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CA WSF Project Report from OSU Now Available
Following the 2013 die-off of bighorn sheep in the Mojave desert at Old Dad Peak, CA WSF along with many other organizations were concerned. Bighorn sheep in this region were believed to be insulated from the pneumonia threat due to their reduced interactions with other domestic and wild sheep systems.
Working with Oregon State University, we funded an investigation of the post-outbreak survivorship of adult female bighorn (> 2 years old) across 9 populations for ~3.5 years (November 2013 to March 2017) in the Mojave and evaluated the effect of M. ovi exposure and infection on seasonal survival, while testing effects of range-specific factors that could potentially drive differences in adult survival and the effect of age.
• M. ovi infection was associated with a substantial reduction in survival of adult female bighorn following a pneumonia outbreak in 2013 in the Mojave Desert, which is consistent with many studies that have linked M. ovi to pneumonia epizootics and acute mortality in bighorn sheep populations.
• Environmental variables also appeared to influence survival, and in particular, forage quality in summer and autumn (as approximated by NDVI), and May to August precipitation, were strongly correlated with adult and neonate survival respectively, and likely mediated effects of M. ovi in infected populations.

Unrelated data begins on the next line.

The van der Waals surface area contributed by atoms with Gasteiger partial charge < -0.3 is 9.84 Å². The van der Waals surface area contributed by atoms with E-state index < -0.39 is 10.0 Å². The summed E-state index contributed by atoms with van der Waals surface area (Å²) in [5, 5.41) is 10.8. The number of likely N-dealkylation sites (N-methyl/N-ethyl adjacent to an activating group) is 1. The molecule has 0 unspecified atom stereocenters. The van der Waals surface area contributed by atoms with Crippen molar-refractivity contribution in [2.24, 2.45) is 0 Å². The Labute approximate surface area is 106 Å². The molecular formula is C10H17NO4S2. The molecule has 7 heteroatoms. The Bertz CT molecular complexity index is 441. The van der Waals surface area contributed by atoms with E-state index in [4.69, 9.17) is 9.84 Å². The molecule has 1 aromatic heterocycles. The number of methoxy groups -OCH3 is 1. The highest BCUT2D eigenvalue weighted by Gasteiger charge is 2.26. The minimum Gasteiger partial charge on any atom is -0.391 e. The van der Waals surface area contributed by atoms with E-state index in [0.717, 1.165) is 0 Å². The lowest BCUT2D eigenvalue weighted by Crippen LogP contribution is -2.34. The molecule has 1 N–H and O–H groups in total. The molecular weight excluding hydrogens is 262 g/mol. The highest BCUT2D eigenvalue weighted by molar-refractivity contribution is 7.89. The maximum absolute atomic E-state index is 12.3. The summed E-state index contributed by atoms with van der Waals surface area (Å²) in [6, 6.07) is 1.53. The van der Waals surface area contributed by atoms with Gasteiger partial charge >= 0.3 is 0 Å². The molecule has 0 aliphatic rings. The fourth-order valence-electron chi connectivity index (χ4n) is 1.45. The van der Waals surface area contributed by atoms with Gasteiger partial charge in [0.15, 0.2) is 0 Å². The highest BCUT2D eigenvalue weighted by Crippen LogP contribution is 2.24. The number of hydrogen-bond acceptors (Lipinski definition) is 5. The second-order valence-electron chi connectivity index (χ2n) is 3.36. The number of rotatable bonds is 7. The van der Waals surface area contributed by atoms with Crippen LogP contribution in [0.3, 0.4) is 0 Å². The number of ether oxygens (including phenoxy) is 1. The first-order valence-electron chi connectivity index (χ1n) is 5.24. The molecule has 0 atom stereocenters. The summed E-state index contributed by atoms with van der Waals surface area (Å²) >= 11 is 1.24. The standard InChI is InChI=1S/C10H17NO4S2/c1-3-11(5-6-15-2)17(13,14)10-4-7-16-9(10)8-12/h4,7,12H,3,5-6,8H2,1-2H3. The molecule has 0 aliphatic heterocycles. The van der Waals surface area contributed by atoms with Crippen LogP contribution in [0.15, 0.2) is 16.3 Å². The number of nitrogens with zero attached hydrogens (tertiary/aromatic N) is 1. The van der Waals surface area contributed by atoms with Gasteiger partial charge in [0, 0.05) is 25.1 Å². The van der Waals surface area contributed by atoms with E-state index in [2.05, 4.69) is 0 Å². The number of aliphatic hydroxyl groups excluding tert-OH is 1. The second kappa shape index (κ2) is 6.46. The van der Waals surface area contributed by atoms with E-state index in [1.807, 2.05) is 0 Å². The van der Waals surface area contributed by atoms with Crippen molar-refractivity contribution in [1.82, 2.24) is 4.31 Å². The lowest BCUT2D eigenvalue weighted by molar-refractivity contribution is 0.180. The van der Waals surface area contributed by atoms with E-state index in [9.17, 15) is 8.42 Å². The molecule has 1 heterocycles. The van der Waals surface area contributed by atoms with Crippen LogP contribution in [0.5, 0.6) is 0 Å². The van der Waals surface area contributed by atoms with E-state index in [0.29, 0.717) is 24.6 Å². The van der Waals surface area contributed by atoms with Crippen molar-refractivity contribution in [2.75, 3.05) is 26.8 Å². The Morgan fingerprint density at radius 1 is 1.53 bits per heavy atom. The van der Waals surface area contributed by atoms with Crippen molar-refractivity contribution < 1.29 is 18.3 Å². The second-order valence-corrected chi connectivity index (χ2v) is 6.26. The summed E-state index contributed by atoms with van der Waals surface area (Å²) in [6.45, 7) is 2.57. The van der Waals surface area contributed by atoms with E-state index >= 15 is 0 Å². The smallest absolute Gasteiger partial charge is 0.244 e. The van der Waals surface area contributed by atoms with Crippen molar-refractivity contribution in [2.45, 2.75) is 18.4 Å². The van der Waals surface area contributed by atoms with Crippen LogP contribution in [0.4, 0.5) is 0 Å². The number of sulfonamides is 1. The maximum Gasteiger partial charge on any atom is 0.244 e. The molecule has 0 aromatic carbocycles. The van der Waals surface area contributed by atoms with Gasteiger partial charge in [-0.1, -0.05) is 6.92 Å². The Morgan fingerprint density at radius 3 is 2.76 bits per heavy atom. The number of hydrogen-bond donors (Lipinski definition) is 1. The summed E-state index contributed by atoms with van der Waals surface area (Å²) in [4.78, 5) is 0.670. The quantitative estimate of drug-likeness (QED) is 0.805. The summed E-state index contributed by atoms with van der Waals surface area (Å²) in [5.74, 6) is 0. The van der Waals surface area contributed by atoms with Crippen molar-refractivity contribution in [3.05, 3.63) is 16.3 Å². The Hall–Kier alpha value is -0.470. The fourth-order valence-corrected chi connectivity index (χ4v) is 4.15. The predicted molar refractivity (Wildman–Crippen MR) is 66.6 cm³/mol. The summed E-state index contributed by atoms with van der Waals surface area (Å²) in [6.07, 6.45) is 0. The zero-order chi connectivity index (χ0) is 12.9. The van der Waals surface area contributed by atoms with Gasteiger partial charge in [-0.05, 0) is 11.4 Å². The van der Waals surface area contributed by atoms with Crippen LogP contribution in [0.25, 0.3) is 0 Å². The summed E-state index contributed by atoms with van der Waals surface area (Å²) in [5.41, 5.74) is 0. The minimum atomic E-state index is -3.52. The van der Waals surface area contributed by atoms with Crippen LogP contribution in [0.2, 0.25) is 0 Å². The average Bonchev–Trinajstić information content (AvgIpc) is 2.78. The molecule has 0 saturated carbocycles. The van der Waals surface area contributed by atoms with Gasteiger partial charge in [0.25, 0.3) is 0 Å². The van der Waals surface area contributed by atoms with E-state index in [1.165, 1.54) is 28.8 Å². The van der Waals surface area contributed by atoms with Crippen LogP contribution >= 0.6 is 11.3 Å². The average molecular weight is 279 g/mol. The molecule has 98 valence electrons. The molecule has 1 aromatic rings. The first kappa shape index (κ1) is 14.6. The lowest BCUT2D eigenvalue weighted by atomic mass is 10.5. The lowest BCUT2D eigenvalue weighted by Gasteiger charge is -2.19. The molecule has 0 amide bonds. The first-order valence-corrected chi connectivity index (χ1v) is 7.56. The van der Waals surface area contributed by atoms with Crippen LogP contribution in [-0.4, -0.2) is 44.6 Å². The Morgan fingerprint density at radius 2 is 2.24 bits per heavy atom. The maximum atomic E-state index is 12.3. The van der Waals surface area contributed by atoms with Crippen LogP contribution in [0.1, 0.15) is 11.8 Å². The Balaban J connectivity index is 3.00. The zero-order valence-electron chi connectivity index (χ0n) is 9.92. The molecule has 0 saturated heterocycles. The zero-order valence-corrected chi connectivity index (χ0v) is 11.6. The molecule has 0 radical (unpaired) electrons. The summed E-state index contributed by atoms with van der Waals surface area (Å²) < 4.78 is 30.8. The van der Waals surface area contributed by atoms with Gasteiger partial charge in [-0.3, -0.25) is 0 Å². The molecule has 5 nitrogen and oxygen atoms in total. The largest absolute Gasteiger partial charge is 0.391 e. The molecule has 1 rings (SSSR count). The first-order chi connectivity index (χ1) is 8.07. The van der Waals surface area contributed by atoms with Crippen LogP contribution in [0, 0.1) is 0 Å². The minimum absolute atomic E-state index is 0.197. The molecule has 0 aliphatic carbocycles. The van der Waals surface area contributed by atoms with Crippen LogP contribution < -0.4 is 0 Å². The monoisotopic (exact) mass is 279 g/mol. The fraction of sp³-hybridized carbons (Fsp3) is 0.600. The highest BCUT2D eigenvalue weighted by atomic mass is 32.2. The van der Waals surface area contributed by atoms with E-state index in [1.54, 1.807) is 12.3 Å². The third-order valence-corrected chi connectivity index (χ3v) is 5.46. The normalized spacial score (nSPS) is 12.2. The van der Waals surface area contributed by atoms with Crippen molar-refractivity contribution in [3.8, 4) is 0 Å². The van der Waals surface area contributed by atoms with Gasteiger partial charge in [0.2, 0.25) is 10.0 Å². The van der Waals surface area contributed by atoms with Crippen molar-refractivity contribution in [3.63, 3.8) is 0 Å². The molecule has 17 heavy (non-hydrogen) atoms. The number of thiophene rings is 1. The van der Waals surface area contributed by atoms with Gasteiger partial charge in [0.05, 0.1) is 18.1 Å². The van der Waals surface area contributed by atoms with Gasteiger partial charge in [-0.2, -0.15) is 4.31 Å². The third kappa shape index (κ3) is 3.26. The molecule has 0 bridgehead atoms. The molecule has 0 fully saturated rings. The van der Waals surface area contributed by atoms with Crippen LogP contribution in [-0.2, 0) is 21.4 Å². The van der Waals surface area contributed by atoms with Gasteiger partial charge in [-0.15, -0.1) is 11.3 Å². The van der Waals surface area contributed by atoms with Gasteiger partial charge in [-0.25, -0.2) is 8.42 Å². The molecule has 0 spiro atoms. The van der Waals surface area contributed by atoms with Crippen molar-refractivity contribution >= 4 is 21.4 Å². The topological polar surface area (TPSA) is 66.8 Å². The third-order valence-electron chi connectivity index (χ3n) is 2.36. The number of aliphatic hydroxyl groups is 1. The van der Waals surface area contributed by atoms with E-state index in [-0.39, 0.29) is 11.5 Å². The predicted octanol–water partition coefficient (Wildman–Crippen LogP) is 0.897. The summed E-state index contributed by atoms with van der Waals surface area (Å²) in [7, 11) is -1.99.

• Intermountain movements may have been influenced by M. ovi infection, as the probability of an intermountain movement for a male > 5 years old was 25% less if the individual was PCR-positive at capture based on our top model, although infected males > 5 years old were still more likely to transmit disease across populations via intermountain movements compared to infected individuals in other sex and age classes.
• There is an indication that many adult females exposed to M. ovi may have remained chronically infected, given that previous exposure to M. ovi (as per cELISA testing and demonstration of M. ovi specific antibodies), barring infection status at capture, did not appear to affect adult female survival, while positive infection status at capture had a negative effect.
• Surviving adults that remain chronically infected can continue to spread the pathogen to other animals, promoting disease persistence in the system. Prevalence may therefore be largely controlled by the number of chronically infected individuals that remain in the population year after year, which would ultimately influence exposure rates and transmission risk among adults and neonates within and between populations.
A major finding of the study proposes that one way to achieve a broader spatial distribution of populations during summer and autumn might be to reconfigure placement of artificial water features, and perhaps add new structures, in a way that would give animals greater access to good quality forage and allow for greater use of forage throughout the range.